St. Louis Post-Dispatch from St. Louis, Missouri on August 20, 1990 · Page 10
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St. Louis Post-Dispatch from St. Louis, Missouri · Page 10

St. Louis, Missouri
Issue Date:
Monday, August 20, 1990
Page 10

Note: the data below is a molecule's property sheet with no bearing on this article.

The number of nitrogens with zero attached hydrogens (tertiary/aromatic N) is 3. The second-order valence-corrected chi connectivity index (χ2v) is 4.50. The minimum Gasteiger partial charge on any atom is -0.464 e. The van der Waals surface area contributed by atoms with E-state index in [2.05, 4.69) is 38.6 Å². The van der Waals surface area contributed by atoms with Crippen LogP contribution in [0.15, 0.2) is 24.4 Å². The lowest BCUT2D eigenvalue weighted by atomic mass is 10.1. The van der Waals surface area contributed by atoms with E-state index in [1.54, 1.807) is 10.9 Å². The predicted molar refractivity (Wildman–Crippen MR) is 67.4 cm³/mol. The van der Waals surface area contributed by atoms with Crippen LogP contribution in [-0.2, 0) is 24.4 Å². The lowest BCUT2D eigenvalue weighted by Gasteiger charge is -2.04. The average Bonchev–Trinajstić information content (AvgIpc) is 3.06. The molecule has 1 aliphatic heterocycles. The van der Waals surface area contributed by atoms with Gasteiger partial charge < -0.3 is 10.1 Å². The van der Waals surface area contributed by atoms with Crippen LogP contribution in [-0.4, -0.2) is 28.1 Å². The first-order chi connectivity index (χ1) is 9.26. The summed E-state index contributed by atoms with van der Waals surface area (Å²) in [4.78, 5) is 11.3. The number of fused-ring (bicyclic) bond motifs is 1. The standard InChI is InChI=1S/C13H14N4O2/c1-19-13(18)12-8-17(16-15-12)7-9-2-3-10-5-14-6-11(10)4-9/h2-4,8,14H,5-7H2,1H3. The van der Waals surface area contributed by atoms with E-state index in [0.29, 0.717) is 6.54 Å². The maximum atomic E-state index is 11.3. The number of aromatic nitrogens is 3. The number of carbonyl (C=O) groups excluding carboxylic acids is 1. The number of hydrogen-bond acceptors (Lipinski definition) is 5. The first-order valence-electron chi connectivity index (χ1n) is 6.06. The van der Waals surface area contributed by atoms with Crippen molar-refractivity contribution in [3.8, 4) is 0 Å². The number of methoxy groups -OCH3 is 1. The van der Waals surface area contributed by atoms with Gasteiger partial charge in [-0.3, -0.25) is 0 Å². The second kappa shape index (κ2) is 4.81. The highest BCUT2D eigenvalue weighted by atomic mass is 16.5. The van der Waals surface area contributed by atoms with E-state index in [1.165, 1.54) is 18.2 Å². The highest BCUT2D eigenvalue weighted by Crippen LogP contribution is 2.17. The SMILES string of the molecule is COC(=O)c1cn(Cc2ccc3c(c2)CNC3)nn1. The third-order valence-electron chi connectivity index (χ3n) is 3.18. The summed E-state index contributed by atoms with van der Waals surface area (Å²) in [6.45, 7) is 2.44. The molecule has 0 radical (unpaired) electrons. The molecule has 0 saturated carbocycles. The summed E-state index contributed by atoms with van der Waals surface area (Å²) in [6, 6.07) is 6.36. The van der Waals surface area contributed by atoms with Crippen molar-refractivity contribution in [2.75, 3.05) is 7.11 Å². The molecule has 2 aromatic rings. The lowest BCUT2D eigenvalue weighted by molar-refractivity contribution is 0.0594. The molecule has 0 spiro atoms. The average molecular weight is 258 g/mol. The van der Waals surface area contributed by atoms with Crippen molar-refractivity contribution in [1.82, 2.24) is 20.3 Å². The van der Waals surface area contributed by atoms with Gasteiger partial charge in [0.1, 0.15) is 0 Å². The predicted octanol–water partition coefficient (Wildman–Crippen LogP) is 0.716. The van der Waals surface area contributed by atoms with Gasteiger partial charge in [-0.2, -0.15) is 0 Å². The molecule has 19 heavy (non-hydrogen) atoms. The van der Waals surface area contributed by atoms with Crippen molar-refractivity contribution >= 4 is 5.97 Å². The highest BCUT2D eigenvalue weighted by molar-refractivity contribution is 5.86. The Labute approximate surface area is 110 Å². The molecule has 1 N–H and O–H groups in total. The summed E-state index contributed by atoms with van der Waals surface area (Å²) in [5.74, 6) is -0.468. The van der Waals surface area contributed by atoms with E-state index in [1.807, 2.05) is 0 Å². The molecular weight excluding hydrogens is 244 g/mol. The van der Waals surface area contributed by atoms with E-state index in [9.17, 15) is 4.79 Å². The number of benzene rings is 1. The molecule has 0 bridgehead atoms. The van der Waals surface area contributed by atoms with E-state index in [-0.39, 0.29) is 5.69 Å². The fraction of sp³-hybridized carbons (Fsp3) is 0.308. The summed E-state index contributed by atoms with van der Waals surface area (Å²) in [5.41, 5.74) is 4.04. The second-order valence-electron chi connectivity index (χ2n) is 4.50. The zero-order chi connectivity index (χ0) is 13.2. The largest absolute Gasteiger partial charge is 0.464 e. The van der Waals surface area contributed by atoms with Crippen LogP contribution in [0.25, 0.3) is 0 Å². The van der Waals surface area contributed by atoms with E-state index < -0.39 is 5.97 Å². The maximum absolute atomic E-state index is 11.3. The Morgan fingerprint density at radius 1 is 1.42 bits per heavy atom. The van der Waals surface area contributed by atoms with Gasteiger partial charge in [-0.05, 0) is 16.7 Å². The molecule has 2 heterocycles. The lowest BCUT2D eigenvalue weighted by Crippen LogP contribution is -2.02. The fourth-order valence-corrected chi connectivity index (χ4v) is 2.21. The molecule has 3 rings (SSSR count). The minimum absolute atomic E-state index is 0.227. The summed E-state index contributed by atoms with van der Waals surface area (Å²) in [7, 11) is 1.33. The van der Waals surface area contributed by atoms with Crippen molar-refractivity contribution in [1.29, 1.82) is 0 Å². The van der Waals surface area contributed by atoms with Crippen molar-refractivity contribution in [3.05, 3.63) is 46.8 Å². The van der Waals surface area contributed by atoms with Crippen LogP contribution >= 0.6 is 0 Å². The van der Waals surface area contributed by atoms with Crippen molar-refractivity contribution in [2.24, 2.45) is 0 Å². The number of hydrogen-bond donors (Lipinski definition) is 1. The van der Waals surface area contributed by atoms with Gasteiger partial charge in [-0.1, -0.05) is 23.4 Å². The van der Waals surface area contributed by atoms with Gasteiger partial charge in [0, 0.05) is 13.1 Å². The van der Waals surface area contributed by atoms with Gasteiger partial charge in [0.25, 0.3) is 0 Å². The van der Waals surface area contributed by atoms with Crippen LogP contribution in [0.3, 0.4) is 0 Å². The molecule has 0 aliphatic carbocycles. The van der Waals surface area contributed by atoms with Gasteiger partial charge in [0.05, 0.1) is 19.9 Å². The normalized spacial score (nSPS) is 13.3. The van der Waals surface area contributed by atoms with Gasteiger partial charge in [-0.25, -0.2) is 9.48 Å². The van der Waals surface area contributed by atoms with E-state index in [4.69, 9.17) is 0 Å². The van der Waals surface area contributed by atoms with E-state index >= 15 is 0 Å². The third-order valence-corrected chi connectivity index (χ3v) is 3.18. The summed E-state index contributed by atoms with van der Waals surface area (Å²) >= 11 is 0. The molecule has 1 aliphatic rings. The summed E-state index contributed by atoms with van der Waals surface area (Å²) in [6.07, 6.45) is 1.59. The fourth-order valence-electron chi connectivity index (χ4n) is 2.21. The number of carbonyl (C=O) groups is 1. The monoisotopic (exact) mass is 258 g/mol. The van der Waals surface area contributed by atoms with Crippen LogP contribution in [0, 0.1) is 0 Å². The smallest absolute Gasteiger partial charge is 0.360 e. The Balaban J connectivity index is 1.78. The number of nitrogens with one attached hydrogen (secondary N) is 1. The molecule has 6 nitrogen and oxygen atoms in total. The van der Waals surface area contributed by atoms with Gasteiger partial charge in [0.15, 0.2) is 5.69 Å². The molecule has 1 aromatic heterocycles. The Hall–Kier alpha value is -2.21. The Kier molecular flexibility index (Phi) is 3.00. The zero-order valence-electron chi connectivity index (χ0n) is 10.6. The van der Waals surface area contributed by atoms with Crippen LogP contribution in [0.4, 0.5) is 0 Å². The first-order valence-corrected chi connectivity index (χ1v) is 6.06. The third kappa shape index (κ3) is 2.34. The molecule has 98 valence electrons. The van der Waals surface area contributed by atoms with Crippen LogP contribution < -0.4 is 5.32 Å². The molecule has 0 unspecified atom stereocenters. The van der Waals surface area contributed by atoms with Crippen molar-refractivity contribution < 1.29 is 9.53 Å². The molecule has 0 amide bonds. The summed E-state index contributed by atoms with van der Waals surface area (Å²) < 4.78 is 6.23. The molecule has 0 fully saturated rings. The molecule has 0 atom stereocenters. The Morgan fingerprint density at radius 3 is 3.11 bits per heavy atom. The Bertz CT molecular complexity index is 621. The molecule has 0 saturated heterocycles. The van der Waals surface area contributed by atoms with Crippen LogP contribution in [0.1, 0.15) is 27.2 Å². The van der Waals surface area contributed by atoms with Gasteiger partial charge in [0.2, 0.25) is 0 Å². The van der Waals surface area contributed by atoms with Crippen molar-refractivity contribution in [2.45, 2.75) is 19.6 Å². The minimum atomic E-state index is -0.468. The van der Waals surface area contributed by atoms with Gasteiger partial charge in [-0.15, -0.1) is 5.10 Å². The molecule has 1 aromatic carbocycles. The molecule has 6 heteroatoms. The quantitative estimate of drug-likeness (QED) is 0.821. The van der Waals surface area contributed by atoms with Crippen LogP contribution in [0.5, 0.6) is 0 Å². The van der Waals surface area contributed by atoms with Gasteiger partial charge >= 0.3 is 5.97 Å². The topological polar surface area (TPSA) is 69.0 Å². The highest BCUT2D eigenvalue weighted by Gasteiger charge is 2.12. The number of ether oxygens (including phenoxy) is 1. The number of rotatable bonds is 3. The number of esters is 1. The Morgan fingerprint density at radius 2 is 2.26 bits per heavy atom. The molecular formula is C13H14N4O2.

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3 AUG 20 1990 2C SPORTS ST. LOUIS POST-DISPATCH MONDAY, AUGUST 20, 1990 MORNING BRIEFING ; V A CkLy; wL. I mm 1 1 : Eye On The Ball: Boston s TONY PENA gives J a few batting tips to his son ANTONIO. The k elder Pena was no doubt teaching his son how r to ground out with runners in scoring position. Compiled by Bob Rose Post-Dispatch Assistant Sports Editor ' News flash: JOE DiMAGGIO's record has been broken. No, we're not talking about his 56-game hitting streak. We're talking about his appearance fee for autograph sessions. The Yankee Clipper's fee of $45,000 per session has been topped by JOSE CANSECO of the Oakland Athletics, who now is getting $50,000 per session. Of course, Canseco probably is worth every penny of the fee. Take, for example, the way he dealt with some overzealous fans in Baltimore. "I don't mess with scum," he yelled as he boarded a team bus. "Don't come near me." Unless, of course, the price is right. Card news (cont.): While we are on the subject of sports collectors, we are reminded of one of the ultimate get-a-life card sets to have crossed our desk. "Big League Bass Cards bring trading cards to bass fishing!!" screamed the headline on a press release for trading cards of bass fishermen. Yep, these cards are complete with color pictures of the anglers on the front and career highlights and biographical information on the back. . As the press release for this product says: " 'What will you trade for a LARRY NIXON? A HANK PARKER? ... A GUIDO HIBDON?' That's what bass fishermen of all ages will be asking one another." Guido Hibdon? The question we're asking is: "Why?" Card news (cont.): Ever wonder how hockey great WAYNE GRETZKY could live around the net? Well, Upper Deck cards has the answer. A Wayner promo card lists his height as 5 feet, making Gretzky the shortest player to ever play the game and no doubt giving hope to the Blues' CLIFF RONNING, who is only slightly taller than that. And while we're on short subjects, it was 39 years ago Saturday when EDDIE GAEDEL, a 43-inch, 65-pounder, pinch-hit for FRANK SAUCIER of the Browns. Gaedel, wearing No. yit was walked on four pitches by pitcher BOB CAIN of the Detroit Tigers and then was taken out for a pinch-runner, St. Louisan JIM DELSING. The stunt, conceived by Browns owner BILL VEECK, was legal but later outlawed. Exhibition football games (which the National Football League likes to call preseason) usually battle bowling as the most boring television sport But you might want to make an exception and tune in to tonight's game between Denver and San Francisco. One thing is for certain. The game should be more exciting than the last time the teams met. The 49ers won that one 55-10 in last season's Super Bore. To this day, Denver coach DAN "I'm watching my diet" REEVES can't explain the debacle. "It's beyond me how we can play so well for 18 weeks and then play so poorly in the last one," he said. . .. .,r But Reeves Isn't putting a lot of attention on this" rematch. . -. w . "We have to look at a lot of people and try to Improve . . . That's much more important than the game against the 49ers," he said. ,C; i c g ? It may be only a preseason game to Reeves, but not ' to some Broncos players: aok; "I'm kind of excited about it," tight end CLARENCE KAY said. "It seems more like a regular-season game, playing them on Monday night" t vr , Running back STEVE SEWELL said he believes the team is "looking for revenge." "We want to show everyone we're as good as they are," he added. ,, . QUOTEUNQUOTE 1 "I never took the fact that we've never beaten the Cardinals personal." ,,i;a1 MIKE DITKA, after Chicago's 17-9 victory Saturday W.v night lifted his record against the Big Red to 1-8.' J 1 '3 POST PUZZLER ;-YoPina Ted Simmons caught 1 ,440 games for the Cardinals..., more than any other player. Who caught the -second- v most games as a Cardinal? (Answer Tuesday) ' ii SUNDAY'S POST PUZZLER: Who was tefancinna-$ Reds' last Cy Young Award winner? -y ANSWER: The Reds never have had one. -- t f ei'rffir" SPORTS SHORTS Blocker Wrests WBC Title From Starling Compiled by Cathie Burnes Beebe Of the Post-Dispatch Staff ,; Maurice Blocker, taking advantage of a 5-inch height advantage and a 2-inch margin in reach over Marlon Starling, wrested away the champion's World Boxing Council welterweight title on a majority decision Sunday in Reno, Nev. "nt'.'Last time I went in to fight for the belt. This time I came to take the belt," Blocker said. Judges Miguel Donate of Puerto Rico and Lynn Carter of New Jersey scored the fight 115-113 for ' Blocker while Judge Chuck Giampa of Las Vegas saw it even at 114. The Associated Press scored it 115-113 for Blocker. Daniels Wins On Unanimous Decision St. Louisan Carl Daniels improved his pro record to 20-0 with a six-round unanimous decision over Daniel Sclarendi in a World Boxing Council welterweight bout. The bout was on the undercard for the Starling-Blocker fight. " All three judges scored the bout 60-54 for Daniels. , Sclarendi, of Buenos Aires, is 15-4-3. - "Carl controlled the fight," said Daniels' manager, Jim Howell. "But Sclarendi turned into a survivor and quit trying to win after about the third round that's the way it appeared in our corner. It made it tougher for Carl." Ruddock Victorious On KO Third-ranked heavyweight contender Razor Ruddock overwhelmed Kimmuel Odum and stopped his less-experienced opponent with a knockout in the third round of a scheduled 10-round bout in Atlantic City, N.J. Ruddock, 24-1-1 with 18 knockouts, floored Odum (13-4) with a right uppercut and a left hook to the head with two seconds remaining in the round. BASEBALL Cuba Wins World Title Designated hitter Orestes Kindelan started a six-run eighth inning with a solo homer, and Cuba went on to defeat Nicaragua 1 1-5 for the world baseball championship. The home run, Kindelan's third in two games, broke a 5-5 tie. The Cubans were unbeaten in 10 games, scoring 139 runs while allowing only 18. HOCKEY ; . : ' Sabres Give Meehan New Contract - Buffalo Sabres general manager Gerry Meehan has come to terms on a new, multiyear contract the Buffalo .News reported.,; ' The newspaper said it has learned Meehan has agreed to a contract that could cover the next three -, years and pay him as much as $400,000 a season at its conclusion.--' ,-; Phoenix Out Of NHL Picture A private group of Phoenix investors has officially -Withdrawn its application for one of two National Hockey League expansion franchises expected to be award-, ed in December. ; ' .. " BASKETBALL . Yugoslavia Pounds Soviets For Crown Yugoslavia, living up to its role as favorite, won its third World Basketball Championship with a 92-75 victory over the Soviet Union in-Buenos Aires. Drazen Petrovic, who plays for the Portland Trail Blazers, led Yugoslavia with 20 points. Mills To Leave Denver i '4 """Ni r vt I 1U . j V V " mi mi iii i ... . .. . Up in arms: KHALID SKAH of Morocco raises his arms in triumph after winning the 3,000-meter run in the German Grand Prix. His time was 7 minutes 37.1 1 seconds. Denver Nuggets forward Terry Mills has signed a two-year contract with the Paok basketball club of Salonika, Greece, and will leave today, his attorney said. Bob Woolf said Mills got a seven-figure contract, but declined to specify the amount. HORSE RACING Personal Business Wins By Nose Personal Business, ridden by Chris Antley, beat Buy The Firm by a nose to win the $1 17,000 John A. Morris Handicap and give owner Ogden Mills Phipps a sweep -of the weekend stakes at Saratoga Race Course in Saratoga Springs, N.Y. Jockey Wins 5,000th Race Jockey Earlie Fires became the 11th jockey to win 5,000 races by taking Tex's Zing to victory in the ninth race at Arlington International Racecourse. "This 5,000th win is for me," Fires said. "When I won the 4,000th, I started thinking of five." TRACK AND FIELD Burrell Shines In Cologne Meet Leroy Burrell won the 100 meters and led the Santa Monica Track Club to victory in the 4x1 00-meter relay at a Grand Prix track and field meet in Cologne, West Germany. Burrell had a winning time of 10.15 seconds in the 100 meters. Burrell then joined with Mark Witherspoon, Floyd Heard and Carl Lewis on the relay team that finished in 38.49 seconds, just .66 seconds off the world mark set in 1984. RUNNING Italian Wins Falmouth Race Italian Salvatore Bettiol won the Falmouth Road . Race, beating his nearest competitor by just a second for the closest finish in the event's 18-year history. Bettiol ran the 7.1-mile course in 32 minutes 55 seconds, edging Ed Eyestone of Bountiful, Utah. Aurora Counha of Portugal won the women's division in 36:39. FOOTBALL ' Concordia To Have A Season Students in the western Missouri town of Concordia will play football this season after all. The team's status had been in doubt after only 17 players reported Aug. 8 to the first day of practice. PRO SPORTS CALENDAR .; v 20 j 21 22 I 23 24 25 26 .CARDINALS ;l ' ' : vs- Atlanta vs. Atlanta vs. Atlanta at Houston at Houston at Houston ' 7:35 p.m. 7:35 p.m. 7:35 p.m. 7:35 p.m. 7:35 p.m. 1:35 p.m. e. phA " '- . KPLR-TV 1 1 KPLR-TV 1 1 KPLR-TV 1 1 ! FAjHMOUNT ; ! f, Thoroughbreds Thoroughbreds Thoroughbreds Thoroughbreds Thoroughbreds fV ' 1:30 p.m. 7:30 p.m. 7:30 p.m. ,7:45 p.m. 7:30 p.m. rnr A ' 1" TODAY'S SPORTS ON THE AIR MAJOR-LEAGUE BASEBALL Chicago Cubs at Cincinnati, WGN, 6:30 p.m. Cardinals vs. Atlanta at Busch Stadium, TBS (subject to blackout), 7:35 p.m. PRO FOOTBALL Exhibition, San Francisco at Denver, KTVI (2), 7 p.m. GOLF -.' ; Fred Meyer Challenge, ESPN, 4 p.m. BEST BET ON TV Exhibition football: San Francisco at Denver KTVI (2), 7 p.m. MAJOR-LEAGUE BASEBALL Cardinals vs. Atlanta at Busch Stadium. KMOX, 1 120 AM, 7:35 LEM lirMllw fSlQ Champion Happy Managing In Minors H p.m. By Mike Eisenbath Of the Post-Dispatch Statf SPRINGFIELD, 111. A pleasant evening in July at Robin Roberts Field, home of the Class A Springfield Cardinals, finds the home team taking batting practice. Just kids, many ' of them. Some hardly out of college. A couple not far removed from high school. ; The batting practice pitcher goes about the job leisurely. "All right, pick 'em up," he shouts when his small supply of baseballs is depleted. If Keith Champion didn't give instructions to his players now and then, you never would know he was in charge. You'd never know he was the manager. Granite City-native Champion is 30, not much older than some of the players in the Midwest League. Yet he already has managed for three years in the Cardinals' system. He might be one of the game's more promising manage rial prospects. To Champion, that doesn't matter a lot. "There's no glamour to what I do," he said. "The only glamour is that I don't have to work a real job for a living." "I could do this until I die," Champion said. "As long as I can pay my phone bill and the rent and put gas in my car, then I can't imagine needing to do anything else." A vmmcr fan annrnnhflc fhamninn cnampion near the Springfield dugout. "Can I have a ball?" the boy asks. He already holds a dirty, used ball , with a couple of big-league-hopeful autographs. . , A nice, clean baseball would look much better, the boy thinks. Champion thinks the same thing. "Sorry," Champion tells the boy. "We don't have enough to give any away." Life in the minor leagues can be like playing little brother. Everything is a hand-me-down from the big-league team. This is the only pro baseball life Champion has known. Worn-down spikes, little padding in the glove and prayers that the bats don't break. His smile says he loves it. "I never played beyond Class A ball, but I still have two World Series rings," Champion said. "When the Cardinals do well, we all benefit. We're all in the same boat. "I want to move up. And if I could go to St. Louis to coach someday, that would be great. But I want to enjoy what I'm doing now and do my job here right now." Not long ago, Champion was on the other end of this minor-league schtick. He had an All-America senior season at Southwest Missouri State University and signed with the Cardinals as a non-drafted catcher. Champion could catch. He could hit a little. But without power, his hopes of advancing through the system died quickly. He climbed as high as St. Petersburg in the Class A Florida State League, just a notch above the Midwest League. He saw the end coming in 1983. Tom Pagnozzi was the catcher at Springfield and broke his wrist. The Cardinals demoted Champion to fill Pagnozzi's spot. "They sent me here for 10 days," Champion said, "and it turned into two months. After that year, I decided I wasn't going to the big leagues. That's the day you have to get out "I wanted to stay in the game, though, and about the middle of the '84 season Lee Thomas said, 'I'm going to make you a coach.' " Champion never had coached, but he fell right into the job. His father, Babe Champion, might have had something to do with that. Not that Babe had groomed Keith for a baseball career or pushed him toward that field. In fact, Keith had seemed more proficient at graphic arts, his major at Southwest Missouri, than at baseball on the pro level. He was working in the art department for Cable News Network when Thomas offered a job as a coach. Babe felt as proud of that as anything else Keith had done. But his example had made an impression on Keith. "Dad was my biggest influence," Keith said. "He was my high school coach at Granite City South and my American Legion coach. He taught the game in and out, but he also made it fun. You didn't dread going to the ballpark." Babe Champion, 57, retired from teaching last year. He scouted for numerous big-league teams for many years, played fast-pitch Softball well into his 30s and still officiates college football games. "I've been around some kind of organized baseball for almost 50 years," he said. "The boys always saw how I've like it." Kirk Champion, older than Keith, coached at Rend Lake Community College and Southern Illinois University-Car-bondale and now is pitching coach for South Bend, a Chicago White Sox affiliate also in the Midwest League. Keith didn't have that coaching experience when he began his pro coaching career. So why, just three years later, was he promoted to manager of Class A Savannah, Ga., in the South Atlantic League? "I wasn't sure how he would do without that experience," his father said. "Last year, we went to visit him when he was managing in Savannah. That ballclub was not very strong. We saw him for 11 days, and I saw him win some games that they probably shouldn't have won. "One time, you could tell the other team would be squeezing. I said, 'They ought to pitch out and pinch this guy.' They pitched out and the catcher got him easily. "After the game, I told Keith, 'Your catcher did a nice job calling that pitchout.' Keith kind of quietly said, 'Dad, I call those pitchouts.' " Babe saw Springfield lose an 18-inning game recently in Cedar Rapids, Iowa. "They lost, but Keith made every move he could make," Babe said. "Pitching moves, some phenomenal moves. He walked guys three times to get a double-play situationa, and every time they got the double play. "You've got to have luck, but he does think the game. Objectively, after last year, I believe he can coach and .V wfe i,4 rt ij Experience Pays: LARRY MILBOURNt s years in the majors help him in the minors. Cards Start Milbpurne On Managerial Ladder, f Gtoas,iniM P. on ,,1(jin .eexoT ts opsouT By Mike Eisenbath Of the Post-Dispatch Staff Larry Milbourne wants a career a ifprft base-' ball manager. He says his background as an 1 1-season player in the big leagues means more1 on his resume than the fact that he is black. ' v And he says the Cardinals didn't hire him to r ' ' manage their rookie-league team in Peoria, Ariz., with the color of his skin in mind. : " " ' "I think you need to look at a person's qualifications and that's it," Milbourne said. "I know Teddy Simmons is not the kind of person who looks at color." . . - .; Milbourne played in the big leagues from 1974 to '84, mostly as a utility infielder. He wore six different major-league uniforms, played 989 games and had a .254 batting average. Not impressive? Try telling that to his players. . '. They undoubtedly were spellbound recently when he told them of his greatest baseball thrill: driving in the winning run for the New York Yankees in Game 2 of the 1981 World Series. 7, " r - "Burt Hooton was the pitcher for the Dodgers, j -J three-and-two count, knuckle-curve that he got up T and I punched down the left-field line," Milbourne recalled. 1 ; Who did he drive home? "That was nine years " ago," he said. "I can't remember everything."; Milbourne is remembering enough from the managers for whom he played in the big leagues, such as Darrell Johnson, Preston Gomez and Billy Martin. "Most managers in the big leagues, including the successful ones, didn't play every day when they ? ; '. were players," Milbourne said. "They sat on theX M bench and watched what the manager did. That's how they learned." Milbourne was third-base coach for the New York Mets' Kingsport team when it won the Appalachian League title in 1988, but the Mets didn't renew his contract, "because they didn't think I knew whether; I wanted to manage or coach," he said. ' t " ! ! Milbourne and his wife, Connie, sent resumes to all : the big-league teams after that. Simmons, the Cardi-. nals' director of player development, called Milbourne just before the beginning of spring training ; 1989 and asked him to coach in Arizona. ; f "Since the big fuss about baseball needing to hire minorities a few years ago, I don't know how many more there are in it," Milbourne said, "But I know , this organization is interested in what a guy can do, not what he looks like." ci manage." ',,;;.. ., r - ... "My strength is that I think I give everybody a fair shake and let them play," Champion said. "Some might say I give them too much leeway. I don't have a lot of rules. I learned that from Gaylen Pitts and Jim Riggleman, though. Get the players to relax; then you can tell if they can play or not." Champion won't rip into a player often, almost never on the field. Instead, he deals with problems in his clubhouse, in one-on-one style. He has ways of gaining his players' respect .;!C-.; . . "Keith tells the guys they should be proud to wear a Cardinals uniform, that not many people are fortunate . enough to do that," Babe said. "Growing up in this area made him feel that way, I guess. But he knows you should take care of that Cardinals uniform." , o':U'wr And as a minor-league manager. Champion has to resign himself to knowing that the talent given him won't always match up well with his opponents. ,v - :...., "I go out to win every night," he said. "But the most v important thing is to work with them to develop. We're here in Springfield, 111., to win in St. Louis. . "It's hard to have fun when you're not winning, though. And I'm not just a manager of baseball. I'm a baby sitter, a financial adviser, a banker, a counselor." . n He is anything it takes to help his players hflvt better chance of making it. ,ire"' Of course, Champion would like to make it, too on his ownroute. , - , T ,..!- "Keith is a good guy," Pagnozzi saM. 'Td llke to see Champ make it up here as a coach. He wasn't fortunate . J enough to play at a higher level, but I'll bet he's got what It takes to make it as a coach." N v - - - m I. m 'r mimm m m. - - - " - 1 - . .. i -. -.